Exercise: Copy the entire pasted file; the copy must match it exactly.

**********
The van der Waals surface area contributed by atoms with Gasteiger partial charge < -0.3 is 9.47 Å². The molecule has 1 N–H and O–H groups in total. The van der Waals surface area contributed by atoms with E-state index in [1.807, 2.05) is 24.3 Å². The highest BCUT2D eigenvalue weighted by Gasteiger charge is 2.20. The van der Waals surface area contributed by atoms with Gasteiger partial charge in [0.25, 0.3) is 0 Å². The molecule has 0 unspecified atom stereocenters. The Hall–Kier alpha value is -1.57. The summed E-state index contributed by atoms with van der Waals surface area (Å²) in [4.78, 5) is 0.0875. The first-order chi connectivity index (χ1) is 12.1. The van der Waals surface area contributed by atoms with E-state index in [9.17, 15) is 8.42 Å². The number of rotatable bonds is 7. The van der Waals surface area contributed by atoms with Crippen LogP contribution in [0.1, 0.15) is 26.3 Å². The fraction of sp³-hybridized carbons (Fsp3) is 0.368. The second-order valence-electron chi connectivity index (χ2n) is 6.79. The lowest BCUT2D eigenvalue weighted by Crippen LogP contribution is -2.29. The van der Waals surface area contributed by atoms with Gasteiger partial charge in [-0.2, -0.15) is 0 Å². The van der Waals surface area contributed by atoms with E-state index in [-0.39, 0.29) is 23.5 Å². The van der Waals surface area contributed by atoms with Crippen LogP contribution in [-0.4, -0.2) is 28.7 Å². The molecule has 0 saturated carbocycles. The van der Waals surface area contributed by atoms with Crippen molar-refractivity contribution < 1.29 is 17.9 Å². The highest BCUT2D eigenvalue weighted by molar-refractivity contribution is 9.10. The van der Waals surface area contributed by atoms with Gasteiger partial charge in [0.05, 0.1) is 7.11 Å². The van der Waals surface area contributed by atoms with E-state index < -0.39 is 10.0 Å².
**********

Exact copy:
The van der Waals surface area contributed by atoms with Gasteiger partial charge < -0.3 is 9.47 Å². The molecule has 1 N–H and O–H groups in total. The van der Waals surface area contributed by atoms with E-state index in [1.807, 2.05) is 24.3 Å². The highest BCUT2D eigenvalue weighted by Gasteiger charge is 2.20. The van der Waals surface area contributed by atoms with Gasteiger partial charge in [0.25, 0.3) is 0 Å². The molecule has 0 unspecified atom stereocenters. The Hall–Kier alpha value is -1.57. The summed E-state index contributed by atoms with van der Waals surface area (Å²) in [4.78, 5) is 0.0875. The first-order chi connectivity index (χ1) is 12.1. The van der Waals surface area contributed by atoms with E-state index in [9.17, 15) is 8.42 Å². The number of rotatable bonds is 7. The van der Waals surface area contributed by atoms with Crippen LogP contribution in [0.1, 0.15) is 26.3 Å². The fraction of sp³-hybridized carbons (Fsp3) is 0.368. The second-order valence-electron chi connectivity index (χ2n) is 6.79. The lowest BCUT2D eigenvalue weighted by Crippen LogP contribution is -2.29. The van der Waals surface area contributed by atoms with Gasteiger partial charge in [-0.2, -0.15) is 0 Å². The van der Waals surface area contributed by atoms with E-state index in [-0.39, 0.29) is 23.5 Å². The van der Waals surface area contributed by atoms with Crippen LogP contribution in [-0.4, -0.2) is 28.7 Å². The molecule has 0 saturated carbocycles. The van der Waals surface area contributed by atoms with Crippen molar-refractivity contribution < 1.29 is 17.9 Å². The highest BCUT2D eigenvalue weighted by molar-refractivity contribution is 9.10. The van der Waals surface area contributed by atoms with Gasteiger partial charge in [0.05, 0.1) is 7.11 Å². The van der Waals surface area contributed by atoms with E-state index < -0.39 is 10.0 Å².